district court officer who arrests suspects, delivers defendants to court, and serves people w/subpoenas

appointed by President w/Senate approval
court order requiring someone to appear in court
Courts of appeal
-courts above district courts in federal court system
-appellate jurisdiction
-to lessen the amount of appeals sent to S. Court
-jurisdiction over a circuit
appellate jurisdiction
hear only cases that come to them on appeal from lower district courts or federal regulatory agencies
particular geographical area
appeals court case
-panel of 3+ judges
-hear argument from attorneys for each side and reviews lower court trial records
-Don’t decide on guilt or innocence of defendant but on whether defendant’s rights have been protected and on whether he/she received fair trial
Panel can make one of 3 rulings:
---uphold lower court’s verdict
---overturn lower court’s decision
---remand (return) case to lower court for new trial
-decision may be appealed to S. Court which decides whether or not to hear trial
What are some examples of special courts, and what are their jobs?
US Tax Court
-Hears appeals dealing w/federal tax laws
US Court of Federal Claims
-Hears cases of citizens who sue the govt. for money claims
US Court of Military Appeals
-For armed forces when people in the service are accused of breaking a federal or military law
-Tried at a court martial
US Court of International Trade
-Hears disputes arising from tariff and trade laws
court martial
trial before a panel of military officers
What cases do the S. court hear?
-original jurisdiction over trials in which diplomats from foreign countries are involved or one in which a state is involved
-appellate jurisdiction over all other cases
-hears appeals only in cases that poses significant legal or constitutional questions or are of great public interest and concern
Judicial review
power that Court can review any federal or state agreement w/ Constitution and if it isnt, Court can nullify (cancel) that law or action
-not in Constitution
-check to Leg and Exec branches by preventing them from straying too far from Constitution when making and carrying out new laws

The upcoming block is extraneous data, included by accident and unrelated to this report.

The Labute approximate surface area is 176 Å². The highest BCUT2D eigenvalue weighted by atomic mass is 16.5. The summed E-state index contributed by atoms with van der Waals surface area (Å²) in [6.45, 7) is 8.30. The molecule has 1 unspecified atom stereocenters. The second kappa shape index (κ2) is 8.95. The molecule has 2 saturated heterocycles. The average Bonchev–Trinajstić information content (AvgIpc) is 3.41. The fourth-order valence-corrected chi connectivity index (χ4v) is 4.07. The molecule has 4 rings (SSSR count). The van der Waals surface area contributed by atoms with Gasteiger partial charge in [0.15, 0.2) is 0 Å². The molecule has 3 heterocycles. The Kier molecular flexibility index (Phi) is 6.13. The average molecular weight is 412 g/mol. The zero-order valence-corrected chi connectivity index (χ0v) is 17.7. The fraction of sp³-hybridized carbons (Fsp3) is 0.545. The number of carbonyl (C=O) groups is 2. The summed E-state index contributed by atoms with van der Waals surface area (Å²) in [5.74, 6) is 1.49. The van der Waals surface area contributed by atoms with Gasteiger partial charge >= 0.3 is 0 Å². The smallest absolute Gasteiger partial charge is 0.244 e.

(in conflict w/ Constitution)
Marbury vs. Madison
On last night as President, John Adams signed order making William Marbury a justice of peace, but when Thomas Jefferson took office the next day he told Sec of State, Madison, not to carry out Adam’s order
How can the Leg. Branch get around S. Court decisions?
-changing law so it isnt in conflict w/ Constitution
-makean amendment that changes Constitution
S. Court Justices
-chief justice and 8 associates
-serve for life
-Const says President can appoint S. Court justice with consent of the Senate (and it usually approves)
calendar saying when a case will be held
opposing sides
How does S. Court get cases?
-from lower courts
-appeals by request for a writ of certiorari
writ of certiorari
to make more certain
Majority opinion
opinion written by an associative justice who voted with the majority
Concurring opinion
opinion written by a justice who agrees w/majority decision but for different reasons
Dissenting opinion
opinion written by a justice who opposes the majority decision
Search warrant
legal document that allows law enforcement officials to search a suspect' property to take items they can use as evidence in court
act of being formally accused of a crime by a grand jury
Double jeopardy
once acquitted no one can be charged for same crime twice
Due process of law
procedures established by law and guaranteed by the Constitution
Eminent domain
right of government to take private property for public use
money paid to the court by accused person to guarantee that he/she will appear for trial
criminal act of lying about another person to harm that person’s reputation
an act that endangers one’s country or gives assistance to its enemies
formal request for government action
Poll tax
sum of money paid in exchange for the right to vote